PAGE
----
In these circumstances, with that spectre before him, fain would the Chancellor have switched back to the alternative theory, the cost-push theory, to the mechanisms of direct control, prices and incomes policy and all the rest. the policies accepted and advocated by those who despise, who ridicule, money supply and the control of domestic credit. But he could not—he had no weapons.
Last year, in his Budget speech, the right hon. Gentleman was still fingering the edge of one such weapon in his commendation of the then intended trade union legislation of his colleagues. This year, he has not even got that. None of the mechanism, none of the weapons, none of the instruments of the alternative theory, of the theory of direct control, remain. Prices and incomes policy, trade union reform, the whole lot has gone.
So, between the apparent refutation of what he has relied on in the last two or three years and the ruins of any means of working upon the opposite hypothesis, it is not perhaps surprising that the Chancellor of the Exchequer has just shut his eyes and driven blindly ahead in the same direction as he has been following in his two previous Budgets. Thus it comes about that he has actually defied the logic of his own theory and his budgetary position by creating, once again, a huge surplus for the repayment of debt.
Unhappier than the astronauts, the Chancellor of the Exchequer has missed his course for re-entry. Instead, his module, no longer in communication either with his own theory of inflation or with the opposite theory, is hurtling out into budgetary space, propelled by ever-increasing surpluses.
But it is not only the Chancellor of the Exchequer who is in this quandary. Hon. Members must not let themselves off so easily. The whole House is in- volved in this quandary of the Chancellor of the Exchequer. We are all faced by this paradox of a period in which, to an unprecedented extent, money supply and domestic credit have been controlled, in which the classic remedies have been applied—it is an understatement to say, pedantically—and still we see ourselves confronted with an increase in inflation apparently happening month by month. We are all called upon to take up a position—to make our own peace, as best we can, with this paradox. At least, we ought to begin by recognising that it is a paradox and that it is a challenge to monetary thinking and budgetary policy on both sides of the House.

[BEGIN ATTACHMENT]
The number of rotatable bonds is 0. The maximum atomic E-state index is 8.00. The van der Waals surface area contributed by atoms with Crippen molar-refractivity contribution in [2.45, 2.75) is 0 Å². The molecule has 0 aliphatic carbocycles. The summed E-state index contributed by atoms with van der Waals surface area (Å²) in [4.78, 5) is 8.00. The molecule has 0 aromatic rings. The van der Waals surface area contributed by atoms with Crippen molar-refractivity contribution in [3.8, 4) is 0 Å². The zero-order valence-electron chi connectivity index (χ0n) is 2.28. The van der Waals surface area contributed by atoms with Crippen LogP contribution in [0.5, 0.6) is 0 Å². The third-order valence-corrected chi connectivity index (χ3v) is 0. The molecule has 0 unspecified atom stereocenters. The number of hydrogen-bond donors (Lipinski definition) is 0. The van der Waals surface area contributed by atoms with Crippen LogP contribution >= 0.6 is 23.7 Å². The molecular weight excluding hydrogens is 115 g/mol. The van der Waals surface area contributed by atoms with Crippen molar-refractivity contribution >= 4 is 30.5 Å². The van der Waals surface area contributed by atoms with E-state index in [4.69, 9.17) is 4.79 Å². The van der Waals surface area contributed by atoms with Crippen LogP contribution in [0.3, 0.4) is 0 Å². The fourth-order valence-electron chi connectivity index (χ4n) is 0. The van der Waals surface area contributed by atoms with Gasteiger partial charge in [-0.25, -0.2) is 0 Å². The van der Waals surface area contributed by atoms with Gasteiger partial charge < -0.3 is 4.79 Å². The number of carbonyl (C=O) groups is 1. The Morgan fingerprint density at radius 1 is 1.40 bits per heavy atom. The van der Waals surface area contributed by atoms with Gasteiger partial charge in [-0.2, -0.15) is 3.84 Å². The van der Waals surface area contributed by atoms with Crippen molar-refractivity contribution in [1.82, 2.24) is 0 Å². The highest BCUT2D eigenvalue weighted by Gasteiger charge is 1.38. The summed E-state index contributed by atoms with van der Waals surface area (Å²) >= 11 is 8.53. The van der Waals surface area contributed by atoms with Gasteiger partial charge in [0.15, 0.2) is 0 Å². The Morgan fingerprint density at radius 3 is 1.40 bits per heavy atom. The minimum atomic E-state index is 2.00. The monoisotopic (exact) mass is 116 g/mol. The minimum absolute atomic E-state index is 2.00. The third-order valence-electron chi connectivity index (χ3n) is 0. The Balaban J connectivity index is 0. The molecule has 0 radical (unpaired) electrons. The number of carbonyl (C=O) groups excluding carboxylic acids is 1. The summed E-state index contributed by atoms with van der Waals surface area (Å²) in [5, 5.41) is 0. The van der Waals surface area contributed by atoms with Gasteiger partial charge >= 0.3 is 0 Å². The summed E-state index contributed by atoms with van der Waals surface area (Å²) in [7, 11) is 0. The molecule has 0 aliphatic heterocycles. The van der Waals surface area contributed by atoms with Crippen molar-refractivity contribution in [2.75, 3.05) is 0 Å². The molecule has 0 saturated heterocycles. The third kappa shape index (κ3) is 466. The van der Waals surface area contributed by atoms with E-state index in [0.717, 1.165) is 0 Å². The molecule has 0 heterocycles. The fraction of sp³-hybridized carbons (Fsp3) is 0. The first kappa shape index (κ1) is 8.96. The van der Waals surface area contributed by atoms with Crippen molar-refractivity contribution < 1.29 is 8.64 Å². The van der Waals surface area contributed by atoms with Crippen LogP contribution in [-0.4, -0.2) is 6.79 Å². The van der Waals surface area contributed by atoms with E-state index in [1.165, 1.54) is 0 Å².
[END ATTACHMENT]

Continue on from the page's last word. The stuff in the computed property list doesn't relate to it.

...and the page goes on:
I want to make three contributions to the handling, if not to the resolution, of this paradox, which I believe has led the Chancellor to make a profound budgetary misjudgment. That is where I agree with the hon. Member for Heywood and Royton.
First, there seems to be an almost weird parallel between the besetting problem of our generation and the besetting problem of the generation between the wars. Our predecessors between the wars thought, strove, theorised, budgeted, legislated in an endeavour to cope with unemployment. We now think that we are wise. We now think that we would have known the answer all the time. But not only in Britain, but also in the Western world—and here, too, there is similarity—the economic problem of that day proved inaccessible to the reasoning and to the policies of all parties both here and elsewhere.
Fortunately, the corresponding challenge of our own day is less tragic, but it is just as persistent. We share it with other Western countries—perhaps not only Western countries, but certainly with those—and we deceive ourselves and, what is perhaps more serious, those whom we represent if any of us pretend that we have a theory ready to be turned into action which fully explains the phenomenon of inflation and would banish it for ever if only we were allowed to have a chance at the levers. There is sometimes something to be gained by recognising, and recognising candidly, that we may all be in the presence of phenomena which we do not fully understand.